The Federal Communication Commission is considering a request to end mandatory maintenance of plain old telephone service (POTS). State agencies are also being asked to end these requirements.
What does this mean?
Many alarm systems communicate over customer’s existing telephone service. Digital communicators were engineered in the 1960s, when 1200-2400 baud communications were standard. As many phone companies have updated their lines and switches, these communicators have had an increasingly difficult time communicating from the customer to the central station. Eliminating POTS altogether will necessitate a new form of communication for all of these legacy systems.
Many Have Dumped Landlines
Many end users have already dumped their POTS lines in lieu of a voice over internet protocol (VoIP) system, such as Vonage. Some legacy alarm systems can communicate over some VoIP systems, some may not. None of these legacy systems were engineered to communicate over a VoIP connection.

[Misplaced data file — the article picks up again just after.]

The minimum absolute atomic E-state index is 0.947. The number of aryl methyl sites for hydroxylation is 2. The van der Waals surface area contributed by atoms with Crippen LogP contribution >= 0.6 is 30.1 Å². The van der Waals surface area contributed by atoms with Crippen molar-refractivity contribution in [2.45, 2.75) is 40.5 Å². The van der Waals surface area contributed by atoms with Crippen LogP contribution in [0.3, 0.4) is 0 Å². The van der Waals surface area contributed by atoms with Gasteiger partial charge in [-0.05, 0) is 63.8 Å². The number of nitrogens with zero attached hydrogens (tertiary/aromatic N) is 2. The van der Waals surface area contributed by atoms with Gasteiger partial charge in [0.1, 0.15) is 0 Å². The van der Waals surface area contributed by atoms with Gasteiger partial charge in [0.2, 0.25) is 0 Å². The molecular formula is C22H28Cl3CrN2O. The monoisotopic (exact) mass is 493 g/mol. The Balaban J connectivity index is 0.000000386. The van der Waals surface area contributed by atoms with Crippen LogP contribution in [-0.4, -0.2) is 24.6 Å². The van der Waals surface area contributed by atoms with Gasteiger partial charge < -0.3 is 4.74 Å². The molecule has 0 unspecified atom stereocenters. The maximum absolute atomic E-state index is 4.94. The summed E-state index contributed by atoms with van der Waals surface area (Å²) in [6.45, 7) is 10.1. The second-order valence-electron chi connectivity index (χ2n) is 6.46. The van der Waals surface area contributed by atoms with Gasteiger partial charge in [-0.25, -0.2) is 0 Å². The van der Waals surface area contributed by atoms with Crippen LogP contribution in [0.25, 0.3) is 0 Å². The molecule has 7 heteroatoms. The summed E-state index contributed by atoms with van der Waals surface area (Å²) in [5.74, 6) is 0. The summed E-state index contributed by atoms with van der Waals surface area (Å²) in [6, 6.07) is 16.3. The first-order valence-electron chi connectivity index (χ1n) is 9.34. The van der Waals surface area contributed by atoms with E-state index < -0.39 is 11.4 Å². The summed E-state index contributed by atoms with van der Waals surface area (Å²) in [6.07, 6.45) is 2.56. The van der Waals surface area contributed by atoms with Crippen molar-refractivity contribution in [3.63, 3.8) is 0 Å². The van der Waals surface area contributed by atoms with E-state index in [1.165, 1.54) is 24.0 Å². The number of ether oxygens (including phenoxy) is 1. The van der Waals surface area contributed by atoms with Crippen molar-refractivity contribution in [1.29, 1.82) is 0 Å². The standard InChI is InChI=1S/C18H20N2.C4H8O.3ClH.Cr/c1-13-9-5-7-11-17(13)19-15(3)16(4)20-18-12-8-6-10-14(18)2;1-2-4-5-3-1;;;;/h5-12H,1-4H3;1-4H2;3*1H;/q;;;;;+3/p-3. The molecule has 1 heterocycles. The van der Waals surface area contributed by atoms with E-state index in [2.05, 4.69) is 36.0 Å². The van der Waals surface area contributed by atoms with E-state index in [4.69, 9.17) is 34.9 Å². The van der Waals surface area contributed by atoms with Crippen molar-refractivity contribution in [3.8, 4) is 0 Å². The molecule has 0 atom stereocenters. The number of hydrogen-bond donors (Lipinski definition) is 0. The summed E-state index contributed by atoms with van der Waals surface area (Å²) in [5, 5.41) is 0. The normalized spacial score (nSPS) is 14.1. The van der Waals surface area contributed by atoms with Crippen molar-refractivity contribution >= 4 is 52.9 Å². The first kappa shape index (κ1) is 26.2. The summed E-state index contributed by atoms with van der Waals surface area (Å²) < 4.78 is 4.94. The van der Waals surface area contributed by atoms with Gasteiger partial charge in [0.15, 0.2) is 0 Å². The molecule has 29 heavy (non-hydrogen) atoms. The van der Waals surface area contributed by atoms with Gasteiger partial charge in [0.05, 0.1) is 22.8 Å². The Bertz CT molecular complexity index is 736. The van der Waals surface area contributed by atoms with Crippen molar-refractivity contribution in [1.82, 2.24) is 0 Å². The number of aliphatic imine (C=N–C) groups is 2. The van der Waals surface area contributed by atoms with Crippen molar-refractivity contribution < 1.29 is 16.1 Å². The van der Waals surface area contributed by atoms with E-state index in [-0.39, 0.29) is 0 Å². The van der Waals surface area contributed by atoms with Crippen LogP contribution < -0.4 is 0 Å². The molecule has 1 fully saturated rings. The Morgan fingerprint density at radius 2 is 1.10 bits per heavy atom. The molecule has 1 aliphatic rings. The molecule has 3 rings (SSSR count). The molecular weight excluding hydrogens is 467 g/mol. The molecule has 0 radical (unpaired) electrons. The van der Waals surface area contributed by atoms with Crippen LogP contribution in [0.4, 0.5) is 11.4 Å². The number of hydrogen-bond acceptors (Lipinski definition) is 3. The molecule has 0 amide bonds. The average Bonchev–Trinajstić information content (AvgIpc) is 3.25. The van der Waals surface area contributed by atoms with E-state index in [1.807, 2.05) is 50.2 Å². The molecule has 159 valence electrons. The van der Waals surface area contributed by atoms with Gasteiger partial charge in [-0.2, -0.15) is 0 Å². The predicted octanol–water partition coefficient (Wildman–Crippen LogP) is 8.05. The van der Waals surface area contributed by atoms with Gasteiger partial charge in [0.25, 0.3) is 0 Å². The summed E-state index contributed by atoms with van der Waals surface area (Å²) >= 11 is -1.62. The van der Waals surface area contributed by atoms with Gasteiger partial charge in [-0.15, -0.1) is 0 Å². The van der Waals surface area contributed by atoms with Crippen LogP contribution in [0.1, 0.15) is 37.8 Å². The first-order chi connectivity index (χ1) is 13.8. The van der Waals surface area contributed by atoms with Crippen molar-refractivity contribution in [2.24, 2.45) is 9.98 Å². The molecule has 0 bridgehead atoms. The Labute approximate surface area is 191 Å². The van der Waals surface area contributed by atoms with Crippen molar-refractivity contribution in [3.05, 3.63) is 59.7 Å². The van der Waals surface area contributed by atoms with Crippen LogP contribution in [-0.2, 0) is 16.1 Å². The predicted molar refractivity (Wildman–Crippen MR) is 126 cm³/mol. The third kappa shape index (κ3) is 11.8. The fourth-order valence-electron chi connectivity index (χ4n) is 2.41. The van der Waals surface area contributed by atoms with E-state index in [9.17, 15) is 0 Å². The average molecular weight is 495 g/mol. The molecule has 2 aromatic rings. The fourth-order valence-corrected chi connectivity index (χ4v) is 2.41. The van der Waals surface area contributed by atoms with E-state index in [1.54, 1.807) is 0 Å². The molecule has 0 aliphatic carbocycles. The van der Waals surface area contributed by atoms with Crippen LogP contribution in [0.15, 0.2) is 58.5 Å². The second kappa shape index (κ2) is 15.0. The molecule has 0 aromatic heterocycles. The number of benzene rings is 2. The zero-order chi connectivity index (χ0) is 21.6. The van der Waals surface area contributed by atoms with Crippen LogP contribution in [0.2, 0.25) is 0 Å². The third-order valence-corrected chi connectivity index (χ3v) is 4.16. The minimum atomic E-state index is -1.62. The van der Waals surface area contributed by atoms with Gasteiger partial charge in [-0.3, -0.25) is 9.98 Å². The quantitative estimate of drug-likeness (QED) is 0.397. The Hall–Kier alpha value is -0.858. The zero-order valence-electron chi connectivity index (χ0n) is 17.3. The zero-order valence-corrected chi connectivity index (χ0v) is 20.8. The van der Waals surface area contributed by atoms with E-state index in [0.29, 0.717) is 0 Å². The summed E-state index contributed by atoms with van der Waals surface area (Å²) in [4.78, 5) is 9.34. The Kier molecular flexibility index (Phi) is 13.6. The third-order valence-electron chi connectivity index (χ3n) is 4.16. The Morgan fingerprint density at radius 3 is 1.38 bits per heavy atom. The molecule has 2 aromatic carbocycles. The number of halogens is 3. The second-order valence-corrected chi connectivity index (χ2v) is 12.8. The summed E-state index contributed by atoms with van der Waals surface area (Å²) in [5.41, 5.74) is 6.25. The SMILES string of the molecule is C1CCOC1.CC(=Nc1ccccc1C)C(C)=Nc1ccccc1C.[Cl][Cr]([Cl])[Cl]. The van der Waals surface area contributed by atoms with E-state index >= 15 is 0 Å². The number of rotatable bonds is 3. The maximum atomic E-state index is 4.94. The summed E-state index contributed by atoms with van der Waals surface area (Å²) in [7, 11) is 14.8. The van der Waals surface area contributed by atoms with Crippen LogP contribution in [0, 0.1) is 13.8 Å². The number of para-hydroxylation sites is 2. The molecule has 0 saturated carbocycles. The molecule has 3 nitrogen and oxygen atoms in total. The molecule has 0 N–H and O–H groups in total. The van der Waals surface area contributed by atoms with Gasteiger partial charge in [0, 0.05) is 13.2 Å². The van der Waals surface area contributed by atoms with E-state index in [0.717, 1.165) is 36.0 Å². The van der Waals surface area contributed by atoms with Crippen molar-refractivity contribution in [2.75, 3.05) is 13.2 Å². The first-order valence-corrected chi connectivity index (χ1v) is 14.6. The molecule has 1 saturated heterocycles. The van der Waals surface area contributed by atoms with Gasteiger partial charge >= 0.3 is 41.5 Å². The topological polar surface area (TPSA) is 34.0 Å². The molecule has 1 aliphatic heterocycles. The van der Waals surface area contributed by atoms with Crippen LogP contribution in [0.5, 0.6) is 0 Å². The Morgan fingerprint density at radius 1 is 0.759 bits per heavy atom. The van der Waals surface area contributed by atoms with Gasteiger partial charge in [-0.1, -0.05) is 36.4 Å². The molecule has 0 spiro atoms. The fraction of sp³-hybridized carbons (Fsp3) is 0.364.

Check with Your Alarm Company
Before switching to a VoIP phone line, including those offered by local cable companies, NESA recommends that you contact your alarm company and see how this change may affect your current alarm system. There is a possibility that you will need additional equipment for your alarm system to be able to communicate reliably. Options include using a system that is designed to communicate over the internet. You may also want to consider using a cellular communicator, sometimes called a GSM or GPRS system.
Link to trade publication for more information: http://www.securitysystemsnews.com/article/pots-sunset-horizon